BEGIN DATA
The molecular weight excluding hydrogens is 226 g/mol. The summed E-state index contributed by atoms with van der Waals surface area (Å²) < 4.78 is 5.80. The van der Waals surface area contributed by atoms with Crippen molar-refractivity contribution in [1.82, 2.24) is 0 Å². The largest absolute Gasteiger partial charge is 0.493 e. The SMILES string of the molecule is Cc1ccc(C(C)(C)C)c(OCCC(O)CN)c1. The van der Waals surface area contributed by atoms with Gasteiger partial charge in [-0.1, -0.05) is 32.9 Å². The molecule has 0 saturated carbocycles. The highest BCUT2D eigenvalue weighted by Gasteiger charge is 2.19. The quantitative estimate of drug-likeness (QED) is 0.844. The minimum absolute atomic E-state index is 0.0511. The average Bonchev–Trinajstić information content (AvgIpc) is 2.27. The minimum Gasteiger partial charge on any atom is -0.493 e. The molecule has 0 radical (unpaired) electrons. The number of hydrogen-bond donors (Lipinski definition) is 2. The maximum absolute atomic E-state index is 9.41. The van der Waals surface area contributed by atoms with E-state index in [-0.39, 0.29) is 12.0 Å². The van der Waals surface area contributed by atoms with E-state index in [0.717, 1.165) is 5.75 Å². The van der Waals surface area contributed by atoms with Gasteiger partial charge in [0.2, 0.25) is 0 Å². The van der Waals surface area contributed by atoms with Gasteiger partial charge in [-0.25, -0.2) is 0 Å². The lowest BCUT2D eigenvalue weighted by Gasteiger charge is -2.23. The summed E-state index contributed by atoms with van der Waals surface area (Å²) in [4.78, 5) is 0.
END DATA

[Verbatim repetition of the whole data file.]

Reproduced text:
The molecular weight excluding hydrogens is 226 g/mol. The summed E-state index contributed by atoms with van der Waals surface area (Å²) < 4.78 is 5.80. The van der Waals surface area contributed by atoms with Crippen molar-refractivity contribution in [1.82, 2.24) is 0 Å². The largest absolute Gasteiger partial charge is 0.493 e. The SMILES string of the molecule is Cc1ccc(C(C)(C)C)c(OCCC(O)CN)c1. The van der Waals surface area contributed by atoms with Gasteiger partial charge in [-0.1, -0.05) is 32.9 Å². The molecule has 0 saturated carbocycles. The highest BCUT2D eigenvalue weighted by Gasteiger charge is 2.19. The quantitative estimate of drug-likeness (QED) is 0.844. The minimum absolute atomic E-state index is 0.0511. The average Bonchev–Trinajstić information content (AvgIpc) is 2.27. The minimum Gasteiger partial charge on any atom is -0.493 e. The molecule has 0 radical (unpaired) electrons. The number of hydrogen-bond donors (Lipinski definition) is 2. The maximum absolute atomic E-state index is 9.41. The van der Waals surface area contributed by atoms with E-state index in [-0.39, 0.29) is 12.0 Å². The van der Waals surface area contributed by atoms with E-state index in [0.717, 1.165) is 5.75 Å². The van der Waals surface area contributed by atoms with Gasteiger partial charge in [0.2, 0.25) is 0 Å². The van der Waals surface area contributed by atoms with Gasteiger partial charge in [-0.25, -0.2) is 0 Å². The lowest BCUT2D eigenvalue weighted by Gasteiger charge is -2.23. The summed E-state index contributed by atoms with van der Waals surface area (Å²) in [4.78, 5) is 0.